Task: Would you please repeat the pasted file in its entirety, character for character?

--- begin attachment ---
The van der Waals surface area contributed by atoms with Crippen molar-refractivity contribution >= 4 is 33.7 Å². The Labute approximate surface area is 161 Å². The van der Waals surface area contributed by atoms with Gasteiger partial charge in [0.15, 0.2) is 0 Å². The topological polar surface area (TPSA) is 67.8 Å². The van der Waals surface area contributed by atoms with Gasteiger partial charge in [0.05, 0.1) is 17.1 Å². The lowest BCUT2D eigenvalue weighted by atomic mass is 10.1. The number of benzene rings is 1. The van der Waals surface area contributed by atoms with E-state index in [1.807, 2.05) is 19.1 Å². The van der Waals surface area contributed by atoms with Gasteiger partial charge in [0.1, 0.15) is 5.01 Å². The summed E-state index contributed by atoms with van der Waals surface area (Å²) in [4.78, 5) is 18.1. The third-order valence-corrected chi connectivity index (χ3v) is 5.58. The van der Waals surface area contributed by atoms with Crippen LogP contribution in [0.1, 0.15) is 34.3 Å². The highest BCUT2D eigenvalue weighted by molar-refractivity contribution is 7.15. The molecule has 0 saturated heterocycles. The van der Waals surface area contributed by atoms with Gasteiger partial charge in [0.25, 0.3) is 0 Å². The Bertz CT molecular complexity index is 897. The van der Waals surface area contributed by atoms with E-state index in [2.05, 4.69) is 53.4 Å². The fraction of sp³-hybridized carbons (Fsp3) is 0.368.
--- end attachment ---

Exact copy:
The van der Waals surface area contributed by atoms with Crippen molar-refractivity contribution >= 4 is 33.7 Å². The Labute approximate surface area is 161 Å². The van der Waals surface area contributed by atoms with Gasteiger partial charge in [0.15, 0.2) is 0 Å². The topological polar surface area (TPSA) is 67.8 Å². The van der Waals surface area contributed by atoms with Gasteiger partial charge in [0.05, 0.1) is 17.1 Å². The lowest BCUT2D eigenvalue weighted by atomic mass is 10.1. The number of benzene rings is 1. The van der Waals surface area contributed by atoms with E-state index in [1.807, 2.05) is 19.1 Å². The van der Waals surface area contributed by atoms with Gasteiger partial charge in [0.1, 0.15) is 5.01 Å². The summed E-state index contributed by atoms with van der Waals surface area (Å²) in [4.78, 5) is 18.1. The third-order valence-corrected chi connectivity index (χ3v) is 5.58. The van der Waals surface area contributed by atoms with Crippen LogP contribution in [0.1, 0.15) is 34.3 Å². The highest BCUT2D eigenvalue weighted by molar-refractivity contribution is 7.15. The molecule has 0 saturated heterocycles. The van der Waals surface area contributed by atoms with Gasteiger partial charge in [0.25, 0.3) is 0 Å². The Bertz CT molecular complexity index is 897. The van der Waals surface area contributed by atoms with E-state index in [2.05, 4.69) is 53.4 Å². The fraction of sp³-hybridized carbons (Fsp3) is 0.368.